In early December 2019 leading scholars of the African diaspora and slavery will gather at Emory University for a conference entitled “Archival Lives.” The conference is organized by Adriana Chira (Assistant Professor, History), Clifton Crais (Professor, History and Director, African Studies), and Walter C. Rucker (Professor, History and African American Studies). The History Department is a co-sponsor of the conference, which will feature multiple current and emeritus faculty along with PhD program alumni. Read more about the event on the website for Emory’s Institute for African Studies: “Archival Lives Conference.”
Assistant Professor Carl Suddler was recently interviewed by Rose Scott, host of the WABE (one of Atlanta’s NPR affiliates) show “Closer Look.” Suddler discussed his new book, Presumed Criminal: Black Youth and the Justice System in Postwar New York (NYU Press, 2019). Listen to the full show, “Closer Look: The History of Black Youth & The Criminal Justice System,” and check out the recent new faculty profile of Dr. Suddler.
Assistant Professor of History Dr. Carl Suddler was recently interviewed by Diverse Issues in Higher Education about his new book, Presumed Criminal: Black Youth and the Justice System in Postwar New York. New York University Press published the book earlier this year. Lamont Jones wrote the piece for Diverse, entitled “Emory History Professor’s New Book Probes Black Youth, Criminal Justice.” Read an excerpt below, in which Suddler discusses the book’s cover photo, along with the full article here.
What’s the story behind that compelling cover photo?
[Suddler] “I love the cover image for several reasons. It’s a photo from 1966 Brooklyn. The patrolmen in the backdrop are amongst the 1,500 that were assigned to the neighborhood and, what I often like to point out, is the ‘diversity’ amongst the ranks. There is no information related to the ages of the boys in the image, but you can gather that they are all relatively young, especially the youngster peering out into the camera from the hole in the fence. At its core, however, I feel this image captures the crux of the book – and the heart of the problem today – and that is how normal the over-policing of Black and Brown communities has become. The boys continue to play ball; the officers continue to stand pat. Their proximity does not appear to phase the youngsters. However, we all know too well that increased interactions with the police often lead to increased arrest rates, arrest rates dictate ‘crime’ statistics, and as a country – because we have yet to figure out a better alternative – we rely on crime statistics to make sense of who is ‘presumed criminal.’ Whether or not they committed a crime becomes moot.”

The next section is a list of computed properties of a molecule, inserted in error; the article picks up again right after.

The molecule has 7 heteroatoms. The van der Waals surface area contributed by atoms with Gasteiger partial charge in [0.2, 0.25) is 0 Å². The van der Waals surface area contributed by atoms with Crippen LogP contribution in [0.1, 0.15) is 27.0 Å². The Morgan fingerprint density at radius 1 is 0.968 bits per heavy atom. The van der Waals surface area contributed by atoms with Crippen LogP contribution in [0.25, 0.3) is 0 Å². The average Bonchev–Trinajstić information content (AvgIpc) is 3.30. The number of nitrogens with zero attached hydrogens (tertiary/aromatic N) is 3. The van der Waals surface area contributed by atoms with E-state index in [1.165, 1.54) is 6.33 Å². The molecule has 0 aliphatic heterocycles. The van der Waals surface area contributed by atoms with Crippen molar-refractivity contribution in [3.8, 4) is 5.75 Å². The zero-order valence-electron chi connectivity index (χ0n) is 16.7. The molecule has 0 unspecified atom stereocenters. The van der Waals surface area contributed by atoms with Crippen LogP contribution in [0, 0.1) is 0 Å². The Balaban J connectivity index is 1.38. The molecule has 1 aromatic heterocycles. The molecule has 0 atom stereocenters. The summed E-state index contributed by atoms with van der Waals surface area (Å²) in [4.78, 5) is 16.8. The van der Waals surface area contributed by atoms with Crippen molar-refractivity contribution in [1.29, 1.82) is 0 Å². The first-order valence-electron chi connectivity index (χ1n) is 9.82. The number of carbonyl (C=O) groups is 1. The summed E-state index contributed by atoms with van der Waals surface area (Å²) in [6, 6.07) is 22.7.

Assistant Professor Carl Suddler recently wrote a piece in The Washington Post commenting on the Netflix miniseries “When They See Us,” which chronicles the story of five teenagers — the so-called Central Park Five — forced to confess to a rape they did not commit in 1989. Suddler is the author of Presumed Criminal: Black Youth and the Justice System in Postwar New York, to be published by NYU press in July of 2019. Read the full piece, “How the Central Park Five expose the fundamental injustice in our legal system,” along with the excerpt below.
“When They See Us” sheds new light on this old tale and aims to create change. DuVernay’s miniseries joins the decades-long efforts by activists to humanize the Central Park Five beyond the numeric moniker. It also, perhaps most notably, has inspired the next generation of social justice activists committed to working to overturn wrongful convictions and to reigniting mainstream discussions about criminal injustices in America’s legal system, in the hope of achieving an overhaul of the system.